HTraceConfiguration conf = HTraceConfiguration.fromMap(properties)

So, you create a map if strings set the properties you need and pass it to HTraceConfiguration‘s static fromMap() method. You’ll use this mechanism for the tutorial.

Creating a Sampler

If you tried to trace every operation in a large application, you could end up with too much data. Storing it would be difficult, and analyzing all of it might be impossible. So HTrace relies on samplers to decide when to trace.

When you create a tracer, you need to provide it with at least one sampler. You can do this via configuration or with the addSampler() method.

In the configuration sample above, we passed in the AlwaysSampler class:

properties.put("sampler.classes", "org.apache.htrace.core.AlwaysSampler");

The sampler.classes setting accepts a semicolon separated list of sampler class names. As its name implies, the AlwaysSampler will always tell the tracer to create a span.

HTrace offers several predefined samplers. The CountSampler enables sampling each N times it is called. You configure the count with the sampler.frequency setting. The NeverSampler disables all sampling. ProbabilitySampler will enable sampling for a percentage of the times it’s called. Use sampler.fraction to set the threshold.

Adding Span Receivers

When you close a span, HTrace sends to one or more receivers. We added a list of receivers in the sample configuration above with the span.receiver.classes property.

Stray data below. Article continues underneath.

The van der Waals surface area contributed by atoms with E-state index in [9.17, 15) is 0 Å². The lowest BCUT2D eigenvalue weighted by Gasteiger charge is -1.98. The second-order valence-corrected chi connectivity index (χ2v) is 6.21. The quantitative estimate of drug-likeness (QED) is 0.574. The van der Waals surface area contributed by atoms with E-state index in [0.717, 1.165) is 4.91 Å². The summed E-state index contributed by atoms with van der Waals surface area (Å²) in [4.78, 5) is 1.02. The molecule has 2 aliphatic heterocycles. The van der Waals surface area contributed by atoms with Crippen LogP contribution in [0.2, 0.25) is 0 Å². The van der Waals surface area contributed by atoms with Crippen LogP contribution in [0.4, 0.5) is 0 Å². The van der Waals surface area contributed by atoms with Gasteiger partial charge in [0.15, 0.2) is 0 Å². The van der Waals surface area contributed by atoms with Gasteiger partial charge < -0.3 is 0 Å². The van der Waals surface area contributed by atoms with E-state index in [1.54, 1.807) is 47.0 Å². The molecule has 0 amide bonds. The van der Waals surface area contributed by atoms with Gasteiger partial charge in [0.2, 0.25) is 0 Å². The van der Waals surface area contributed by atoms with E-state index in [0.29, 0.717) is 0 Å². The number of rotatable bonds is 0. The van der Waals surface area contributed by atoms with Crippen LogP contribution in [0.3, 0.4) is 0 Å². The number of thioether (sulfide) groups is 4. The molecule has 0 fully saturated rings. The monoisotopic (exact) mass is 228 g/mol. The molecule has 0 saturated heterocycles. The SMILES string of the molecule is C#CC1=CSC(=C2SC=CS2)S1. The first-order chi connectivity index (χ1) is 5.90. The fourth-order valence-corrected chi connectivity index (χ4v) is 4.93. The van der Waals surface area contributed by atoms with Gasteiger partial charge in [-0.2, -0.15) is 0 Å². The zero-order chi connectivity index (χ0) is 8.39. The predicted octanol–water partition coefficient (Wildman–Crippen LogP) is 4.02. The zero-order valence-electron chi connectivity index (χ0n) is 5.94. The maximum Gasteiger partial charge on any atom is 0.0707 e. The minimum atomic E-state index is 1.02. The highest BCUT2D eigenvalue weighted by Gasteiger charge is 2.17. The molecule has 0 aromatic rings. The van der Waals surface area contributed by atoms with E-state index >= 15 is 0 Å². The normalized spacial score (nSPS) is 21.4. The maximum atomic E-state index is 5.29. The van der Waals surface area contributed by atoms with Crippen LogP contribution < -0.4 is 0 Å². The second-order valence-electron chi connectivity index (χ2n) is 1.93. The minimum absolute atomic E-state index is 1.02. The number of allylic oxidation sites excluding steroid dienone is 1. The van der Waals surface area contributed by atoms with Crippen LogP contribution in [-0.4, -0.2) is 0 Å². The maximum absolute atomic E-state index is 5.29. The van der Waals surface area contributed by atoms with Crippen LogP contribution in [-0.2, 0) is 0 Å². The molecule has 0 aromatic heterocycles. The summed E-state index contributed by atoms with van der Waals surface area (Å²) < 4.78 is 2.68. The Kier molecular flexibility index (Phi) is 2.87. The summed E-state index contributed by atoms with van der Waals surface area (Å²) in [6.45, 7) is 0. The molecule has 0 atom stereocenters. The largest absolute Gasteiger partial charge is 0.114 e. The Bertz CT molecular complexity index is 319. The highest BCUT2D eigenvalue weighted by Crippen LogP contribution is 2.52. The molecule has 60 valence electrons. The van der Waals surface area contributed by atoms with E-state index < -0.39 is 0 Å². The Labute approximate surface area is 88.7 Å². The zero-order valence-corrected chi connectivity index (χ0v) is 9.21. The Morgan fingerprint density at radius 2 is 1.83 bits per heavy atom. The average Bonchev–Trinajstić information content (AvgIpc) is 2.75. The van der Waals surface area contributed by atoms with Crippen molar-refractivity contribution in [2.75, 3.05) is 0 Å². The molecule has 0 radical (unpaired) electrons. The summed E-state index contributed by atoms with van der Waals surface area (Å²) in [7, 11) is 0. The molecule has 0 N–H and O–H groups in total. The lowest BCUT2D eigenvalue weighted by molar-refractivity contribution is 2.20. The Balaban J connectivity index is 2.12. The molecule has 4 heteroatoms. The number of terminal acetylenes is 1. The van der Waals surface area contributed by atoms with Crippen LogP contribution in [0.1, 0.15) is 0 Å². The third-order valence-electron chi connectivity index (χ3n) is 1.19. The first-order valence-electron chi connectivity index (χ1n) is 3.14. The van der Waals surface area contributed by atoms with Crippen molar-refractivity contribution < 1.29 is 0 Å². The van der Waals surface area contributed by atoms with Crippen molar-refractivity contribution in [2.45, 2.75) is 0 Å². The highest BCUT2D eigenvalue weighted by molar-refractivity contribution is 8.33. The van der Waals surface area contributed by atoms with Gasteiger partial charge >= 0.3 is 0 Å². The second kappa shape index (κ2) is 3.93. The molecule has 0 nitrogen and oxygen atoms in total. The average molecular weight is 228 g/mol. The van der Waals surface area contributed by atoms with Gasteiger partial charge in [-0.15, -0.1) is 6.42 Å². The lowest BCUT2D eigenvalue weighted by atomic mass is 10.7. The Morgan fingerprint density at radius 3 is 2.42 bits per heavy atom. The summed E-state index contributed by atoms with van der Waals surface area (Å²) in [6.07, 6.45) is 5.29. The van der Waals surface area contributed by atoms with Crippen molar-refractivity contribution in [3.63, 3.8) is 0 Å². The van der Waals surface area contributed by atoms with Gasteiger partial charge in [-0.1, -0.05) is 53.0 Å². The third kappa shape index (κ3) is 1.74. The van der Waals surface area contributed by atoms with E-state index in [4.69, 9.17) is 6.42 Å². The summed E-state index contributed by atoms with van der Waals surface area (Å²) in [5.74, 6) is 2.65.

properties.put("span.receiver.classes", "org.apache.htrace.impl.ZipkinSpanReceiver;org.apache.htrace.core.LocalFileSpanReceiver;org.apache.htrace.core.StandardOutSpanReceiver");

Similar to samplers, HTrace provides a predefined set of receivers.

The LocalFileSpanReceiver writes JSON spans to a text file. Specify the fully-qualified filename with local.file.span.receiver.path. StandardOutSpanReceiver prints JSON spans to standard output.

Creating a Tracer

Now, you finally know enough to create a tracer.

First, create a configuration object. Start with a map, and add properties for an AlwaysSampler and a StandardOutSpanReceiver.

Map<String, String> properties = new HashMap<>();
properties.put("span.receiver.classes", "org.apache.htrace.core.StandardOutSpanReceiver");
properties.put("sampler.classes", "org.apache.htrace.core.AlwaysSampler");
properties.put("local.file.span.receiver.path", "./traces/output.trc");
HTraceConfiguration hTraceConfiguration = HTraceConfiguration.fromMap(properties);

Next, use the Tracer Builder class to create a tracer.

Tracer tracer = new Tracer.Builder("Widget Tracer").conf(hTraceConfiguration).build();

Finally, create a top-level scope.

TraceScope topScope = tracer.newScope("Parent Scope");

The tracer needs a parent scope for the scopes you’ll create as you trace operations.

You have a working tracer. Let’s put it to use!

Create a TraceScope